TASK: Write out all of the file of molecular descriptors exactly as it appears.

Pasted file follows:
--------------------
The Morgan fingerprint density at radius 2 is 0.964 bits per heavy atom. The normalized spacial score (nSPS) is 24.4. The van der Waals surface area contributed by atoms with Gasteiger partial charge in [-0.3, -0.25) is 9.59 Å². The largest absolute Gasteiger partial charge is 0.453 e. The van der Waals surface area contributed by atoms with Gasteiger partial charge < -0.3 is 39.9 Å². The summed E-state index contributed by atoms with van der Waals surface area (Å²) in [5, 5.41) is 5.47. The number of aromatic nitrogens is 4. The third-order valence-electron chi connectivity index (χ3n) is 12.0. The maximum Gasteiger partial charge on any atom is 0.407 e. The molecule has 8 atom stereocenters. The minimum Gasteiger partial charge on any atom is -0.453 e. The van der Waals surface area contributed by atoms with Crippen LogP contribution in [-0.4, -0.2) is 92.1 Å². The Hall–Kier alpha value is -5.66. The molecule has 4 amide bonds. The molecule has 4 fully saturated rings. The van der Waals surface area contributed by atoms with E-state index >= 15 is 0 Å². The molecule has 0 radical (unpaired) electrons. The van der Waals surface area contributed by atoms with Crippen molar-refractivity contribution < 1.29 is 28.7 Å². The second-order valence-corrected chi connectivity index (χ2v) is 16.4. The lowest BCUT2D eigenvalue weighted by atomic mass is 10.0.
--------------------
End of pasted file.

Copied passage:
The Morgan fingerprint density at radius 2 is 0.964 bits per heavy atom. The normalized spacial score (nSPS) is 24.4. The van der Waals surface area contributed by atoms with Gasteiger partial charge in [-0.3, -0.25) is 9.59 Å². The largest absolute Gasteiger partial charge is 0.453 e. The van der Waals surface area contributed by atoms with Gasteiger partial charge < -0.3 is 39.9 Å². The summed E-state index contributed by atoms with van der Waals surface area (Å²) in [5, 5.41) is 5.47. The number of aromatic nitrogens is 4. The third-order valence-electron chi connectivity index (χ3n) is 12.0. The maximum Gasteiger partial charge on any atom is 0.407 e. The molecule has 8 atom stereocenters. The minimum Gasteiger partial charge on any atom is -0.453 e. The van der Waals surface area contributed by atoms with Crippen LogP contribution in [-0.4, -0.2) is 92.1 Å². The Hall–Kier alpha value is -5.66. The molecule has 4 amide bonds. The molecule has 4 fully saturated rings. The van der Waals surface area contributed by atoms with E-state index >= 15 is 0 Å². The molecule has 0 radical (unpaired) electrons. The van der Waals surface area contributed by atoms with Crippen molar-refractivity contribution < 1.29 is 28.7 Å². The second-order valence-corrected chi connectivity index (χ2v) is 16.4. The lowest BCUT2D eigenvalue weighted by atomic mass is 10.0.